Sunday, March 28, 2010
By Sylvie Kim
Originally posted on
You can count the number of things I don’t know about Korean history and culture on many fingers and toes. Usually, I utilize my standby excuse of “But I’m an Asian American Studies scholar” and then huff and puff about my second generation identity issues.
However, I am slowly but steadily learning more about my ancestral homeland, and more importantly, the issues affecting people of Korean descent.
Last year, I attended an academic talk about Zainichi Koreans with my one of my friends who is an East Asian Studies scholar. It was my first time learning about this population of ethnically Korean, multigenerational “outside residents” of Japan since that country’s colonization of Korea, residents who continually face systematic discrimination.
From an informational standpoint, it was an interesting event to attend but in essence, it was a lecture. It wasn’t until last week, from inside a cozy home in the East Bay, that I saw the human element of Zainichi Korean identity and experience. My classmate and friend Kei Fischer invited me to a meeting of Eclipse Rising, a Bay Area Zainichi Korean community organization of which she is co-coordinator as well as one of the founding members along with Miho Kim, Amana Oh, Yongna Ryo, and Kyung Hee Ha. Their mission is to “recognize and celebrate the rich and unique history of Koreans in Japan, promote Zainichi community development, peace and reunification, and work for social justice for all minorities in Japan.”
The diversity of people in the room was amazing: Kei and member Richard Plunk are two hapa Zainichi Koreans who did not discover until later in childhood that they were half-Korean, not half-Japanese as they were led to believe; Haruki Yang-Saeng Pak is half-Japanese and half-Korean but was granted Japanese citizenship through his mother’s side, meaning he has two last names: Eda and Pak. Miho Kim is a third generation Zainichi Korean from Fukuoka, Japan and in 2008 was the first Zainichi Korean to win the Yayori Award for achievement in Women’s human rights work.
Guests included Manami Kishimoto, an activist for the Buraku people in Japan; San Francisco State University Asian American Studies students; members of nihonmachiROOTS , a group of young Japanese American leaders focusing on issues regarding the redevelopment of San Francisco’s Japantown; as well as two visiting guests from abroad: Zainichi Korean brothers from Okinawa who are now in college and graduate school in Japan. Listening to the brothers talk about how the gathering gave them a sense of confidence to be themselves and speak out at school, where they are the only two Zainichi Korean students that they know of, was what really crystallized the purpose of Eclipse Rising for me.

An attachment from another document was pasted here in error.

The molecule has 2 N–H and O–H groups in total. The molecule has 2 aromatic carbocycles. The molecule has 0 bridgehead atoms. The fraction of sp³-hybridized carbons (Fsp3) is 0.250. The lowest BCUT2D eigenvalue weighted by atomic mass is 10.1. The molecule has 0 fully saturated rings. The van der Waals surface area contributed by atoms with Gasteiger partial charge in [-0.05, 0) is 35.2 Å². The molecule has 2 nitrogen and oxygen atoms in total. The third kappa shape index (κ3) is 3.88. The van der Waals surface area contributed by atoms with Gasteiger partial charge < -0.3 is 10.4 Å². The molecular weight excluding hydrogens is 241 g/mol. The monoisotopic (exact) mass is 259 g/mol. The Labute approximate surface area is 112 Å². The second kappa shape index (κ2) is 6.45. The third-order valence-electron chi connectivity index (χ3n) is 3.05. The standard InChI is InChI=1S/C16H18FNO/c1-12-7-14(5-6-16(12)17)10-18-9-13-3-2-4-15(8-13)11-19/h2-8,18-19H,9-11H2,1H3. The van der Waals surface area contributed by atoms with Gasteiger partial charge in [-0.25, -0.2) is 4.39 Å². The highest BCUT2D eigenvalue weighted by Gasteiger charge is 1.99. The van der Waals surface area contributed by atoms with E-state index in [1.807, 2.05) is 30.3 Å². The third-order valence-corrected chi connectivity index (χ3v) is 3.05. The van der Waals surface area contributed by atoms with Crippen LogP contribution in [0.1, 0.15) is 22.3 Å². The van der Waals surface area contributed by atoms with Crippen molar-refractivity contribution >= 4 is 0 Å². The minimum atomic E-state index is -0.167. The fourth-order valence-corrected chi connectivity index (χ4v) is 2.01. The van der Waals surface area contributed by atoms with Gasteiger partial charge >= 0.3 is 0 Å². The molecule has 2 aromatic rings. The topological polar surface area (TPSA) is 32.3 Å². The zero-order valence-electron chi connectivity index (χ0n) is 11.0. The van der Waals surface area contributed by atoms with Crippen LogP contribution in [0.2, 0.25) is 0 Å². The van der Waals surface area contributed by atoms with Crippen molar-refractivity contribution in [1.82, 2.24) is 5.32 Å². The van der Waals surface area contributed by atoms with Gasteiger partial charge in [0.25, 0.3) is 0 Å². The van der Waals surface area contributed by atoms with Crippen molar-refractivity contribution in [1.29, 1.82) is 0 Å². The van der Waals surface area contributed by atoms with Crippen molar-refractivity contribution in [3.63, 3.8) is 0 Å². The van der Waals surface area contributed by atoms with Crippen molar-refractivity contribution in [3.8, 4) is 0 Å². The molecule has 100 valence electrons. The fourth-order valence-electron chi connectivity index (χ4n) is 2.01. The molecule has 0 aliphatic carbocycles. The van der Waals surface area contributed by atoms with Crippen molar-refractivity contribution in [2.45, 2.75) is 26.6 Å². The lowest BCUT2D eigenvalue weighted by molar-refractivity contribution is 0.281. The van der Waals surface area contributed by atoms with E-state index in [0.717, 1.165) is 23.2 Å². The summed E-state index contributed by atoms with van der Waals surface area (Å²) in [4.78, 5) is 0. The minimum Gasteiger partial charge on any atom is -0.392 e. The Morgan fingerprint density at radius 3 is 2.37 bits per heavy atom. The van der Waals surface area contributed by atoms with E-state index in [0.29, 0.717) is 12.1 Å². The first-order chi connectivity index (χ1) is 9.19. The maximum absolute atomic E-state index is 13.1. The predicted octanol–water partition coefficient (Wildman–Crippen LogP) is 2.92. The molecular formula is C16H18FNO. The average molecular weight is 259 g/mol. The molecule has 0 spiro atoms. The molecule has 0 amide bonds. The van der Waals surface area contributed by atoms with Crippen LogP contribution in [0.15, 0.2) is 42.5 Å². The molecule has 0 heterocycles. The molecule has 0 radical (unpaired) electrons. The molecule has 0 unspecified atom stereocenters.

Living under discriminatory policies is only part of their plight; Zainichis are not recognized by either Japan or Korea as legal or symbolic citizens. Language, culture, ethnicity all come into complicated play: ethnic Koreans cannot be granted citizenship in Japan even by birth and to return to Korea is to return to a country whose language and culture are wholly unfamiliar. Stories from Eclipse Rising members reveal that Zainichis of this current generation often face hostility in Korea since their relatives were thought of as “traitors” for moving to Japan to find work and feed their families during colonization.
In addition to learning about Zainichis from a historical and sociological perspective, being at the meeting kept my privilege in check: a clear acknowledgment of my nationality and ethnicity and that of my family and ancestors is something I take for granted. As the beginning of my post explains, there’s so much I don’t know but could know due to an contradictory mix of desire to educate myself and lack of motivation to get started. But, perhaps the most significant impression left on me was an urge to keep deconstructing and reconstructing what it means to “be Korean.” I don’t think Korean identity is something that can necessarily be quantified or qualified in so-called definitive ways: vocabulary, names, or what country issues your passport.
We’re descendants of passionate, proud people, and I like to believe that within that collective spirit, there’s room for difference: different identities and different histories that are all a part of the Korean consciousness.
If you would like to learn more about Eclipse Rising, their events, and how you can contribute, visit their website or Facebook group page.